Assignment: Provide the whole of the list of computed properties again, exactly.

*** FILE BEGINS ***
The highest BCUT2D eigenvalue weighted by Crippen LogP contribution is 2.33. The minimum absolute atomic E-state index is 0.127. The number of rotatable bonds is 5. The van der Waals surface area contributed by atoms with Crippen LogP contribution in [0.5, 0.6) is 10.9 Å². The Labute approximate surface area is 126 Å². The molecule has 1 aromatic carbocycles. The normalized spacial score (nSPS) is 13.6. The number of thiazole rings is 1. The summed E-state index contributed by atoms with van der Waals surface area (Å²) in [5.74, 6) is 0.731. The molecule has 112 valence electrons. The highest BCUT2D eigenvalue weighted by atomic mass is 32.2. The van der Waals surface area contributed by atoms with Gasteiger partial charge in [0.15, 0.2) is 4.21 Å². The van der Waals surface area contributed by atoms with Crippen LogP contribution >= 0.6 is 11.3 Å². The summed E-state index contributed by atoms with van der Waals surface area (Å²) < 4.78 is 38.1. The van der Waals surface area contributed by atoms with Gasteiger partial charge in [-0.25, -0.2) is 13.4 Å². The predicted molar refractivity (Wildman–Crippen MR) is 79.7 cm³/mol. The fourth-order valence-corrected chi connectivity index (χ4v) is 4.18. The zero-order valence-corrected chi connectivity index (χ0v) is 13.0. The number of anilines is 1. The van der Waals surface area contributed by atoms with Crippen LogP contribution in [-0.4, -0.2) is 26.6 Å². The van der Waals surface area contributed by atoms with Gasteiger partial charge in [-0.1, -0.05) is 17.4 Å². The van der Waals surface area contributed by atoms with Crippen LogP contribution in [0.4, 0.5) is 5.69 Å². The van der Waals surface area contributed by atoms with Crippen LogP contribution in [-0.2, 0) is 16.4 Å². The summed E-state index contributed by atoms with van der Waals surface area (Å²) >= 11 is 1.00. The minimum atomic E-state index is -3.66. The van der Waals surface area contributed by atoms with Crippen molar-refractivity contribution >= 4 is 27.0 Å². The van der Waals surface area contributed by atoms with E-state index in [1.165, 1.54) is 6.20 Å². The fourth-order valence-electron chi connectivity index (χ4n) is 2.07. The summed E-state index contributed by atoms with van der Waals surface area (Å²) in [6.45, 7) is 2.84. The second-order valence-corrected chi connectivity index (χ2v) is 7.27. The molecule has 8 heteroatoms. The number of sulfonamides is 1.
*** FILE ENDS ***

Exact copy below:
The highest BCUT2D eigenvalue weighted by Crippen LogP contribution is 2.33. The minimum absolute atomic E-state index is 0.127. The number of rotatable bonds is 5. The van der Waals surface area contributed by atoms with Crippen LogP contribution in [0.5, 0.6) is 10.9 Å². The Labute approximate surface area is 126 Å². The molecule has 1 aromatic carbocycles. The normalized spacial score (nSPS) is 13.6. The number of thiazole rings is 1. The summed E-state index contributed by atoms with van der Waals surface area (Å²) in [5.74, 6) is 0.731. The molecule has 112 valence electrons. The highest BCUT2D eigenvalue weighted by atomic mass is 32.2. The van der Waals surface area contributed by atoms with Gasteiger partial charge in [0.15, 0.2) is 4.21 Å². The van der Waals surface area contributed by atoms with Crippen LogP contribution >= 0.6 is 11.3 Å². The summed E-state index contributed by atoms with van der Waals surface area (Å²) < 4.78 is 38.1. The van der Waals surface area contributed by atoms with Gasteiger partial charge in [-0.25, -0.2) is 13.4 Å². The predicted molar refractivity (Wildman–Crippen MR) is 79.7 cm³/mol. The fourth-order valence-corrected chi connectivity index (χ4v) is 4.18. The zero-order valence-corrected chi connectivity index (χ0v) is 13.0. The number of anilines is 1. The van der Waals surface area contributed by atoms with Crippen LogP contribution in [-0.4, -0.2) is 26.6 Å². The van der Waals surface area contributed by atoms with Gasteiger partial charge in [-0.1, -0.05) is 17.4 Å². The van der Waals surface area contributed by atoms with Crippen LogP contribution in [0.4, 0.5) is 5.69 Å². The van der Waals surface area contributed by atoms with Crippen LogP contribution in [-0.2, 0) is 16.4 Å². The summed E-state index contributed by atoms with van der Waals surface area (Å²) >= 11 is 1.00. The minimum atomic E-state index is -3.66. The van der Waals surface area contributed by atoms with Crippen molar-refractivity contribution >= 4 is 27.0 Å². The van der Waals surface area contributed by atoms with E-state index in [1.165, 1.54) is 6.20 Å². The fourth-order valence-electron chi connectivity index (χ4n) is 2.07. The summed E-state index contributed by atoms with van der Waals surface area (Å²) in [6.45, 7) is 2.84. The second-order valence-corrected chi connectivity index (χ2v) is 7.27. The molecule has 8 heteroatoms. The number of sulfonamides is 1.